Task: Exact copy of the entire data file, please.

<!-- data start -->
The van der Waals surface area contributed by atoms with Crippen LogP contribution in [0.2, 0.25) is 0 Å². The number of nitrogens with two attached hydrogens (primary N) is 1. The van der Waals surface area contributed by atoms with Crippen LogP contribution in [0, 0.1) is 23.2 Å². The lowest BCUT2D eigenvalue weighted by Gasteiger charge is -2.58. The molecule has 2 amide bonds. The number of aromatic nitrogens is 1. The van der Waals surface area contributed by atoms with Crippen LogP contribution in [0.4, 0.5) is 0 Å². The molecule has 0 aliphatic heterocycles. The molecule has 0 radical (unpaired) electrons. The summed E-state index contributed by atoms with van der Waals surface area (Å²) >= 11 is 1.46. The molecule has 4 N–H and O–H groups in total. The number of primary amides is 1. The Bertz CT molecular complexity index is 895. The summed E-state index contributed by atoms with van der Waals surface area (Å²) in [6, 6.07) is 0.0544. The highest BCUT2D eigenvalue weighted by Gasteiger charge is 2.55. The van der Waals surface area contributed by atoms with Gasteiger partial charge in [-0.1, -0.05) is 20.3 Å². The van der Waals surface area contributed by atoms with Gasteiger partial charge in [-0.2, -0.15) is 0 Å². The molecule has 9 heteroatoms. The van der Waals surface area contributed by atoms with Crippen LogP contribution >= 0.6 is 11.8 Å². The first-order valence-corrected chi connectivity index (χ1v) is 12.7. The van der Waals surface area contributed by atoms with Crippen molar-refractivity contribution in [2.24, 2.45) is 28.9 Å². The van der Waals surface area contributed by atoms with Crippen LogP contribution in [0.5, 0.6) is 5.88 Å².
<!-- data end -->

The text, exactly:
The van der Waals surface area contributed by atoms with Crippen LogP contribution in [0.2, 0.25) is 0 Å². The number of nitrogens with two attached hydrogens (primary N) is 1. The van der Waals surface area contributed by atoms with Crippen LogP contribution in [0, 0.1) is 23.2 Å². The lowest BCUT2D eigenvalue weighted by Gasteiger charge is -2.58. The molecule has 2 amide bonds. The number of aromatic nitrogens is 1. The van der Waals surface area contributed by atoms with Crippen LogP contribution in [0.4, 0.5) is 0 Å². The molecule has 0 aliphatic heterocycles. The molecule has 0 radical (unpaired) electrons. The summed E-state index contributed by atoms with van der Waals surface area (Å²) >= 11 is 1.46. The molecule has 4 N–H and O–H groups in total. The number of primary amides is 1. The Bertz CT molecular complexity index is 895. The summed E-state index contributed by atoms with van der Waals surface area (Å²) in [6, 6.07) is 0.0544. The highest BCUT2D eigenvalue weighted by Gasteiger charge is 2.55. The van der Waals surface area contributed by atoms with Gasteiger partial charge in [-0.1, -0.05) is 20.3 Å². The van der Waals surface area contributed by atoms with Gasteiger partial charge in [-0.2, -0.15) is 0 Å². The molecule has 9 heteroatoms. The van der Waals surface area contributed by atoms with Crippen LogP contribution >= 0.6 is 11.8 Å². The first-order valence-corrected chi connectivity index (χ1v) is 12.7. The van der Waals surface area contributed by atoms with Crippen molar-refractivity contribution in [2.24, 2.45) is 28.9 Å². The van der Waals surface area contributed by atoms with Crippen LogP contribution in [0.5, 0.6) is 5.88 Å².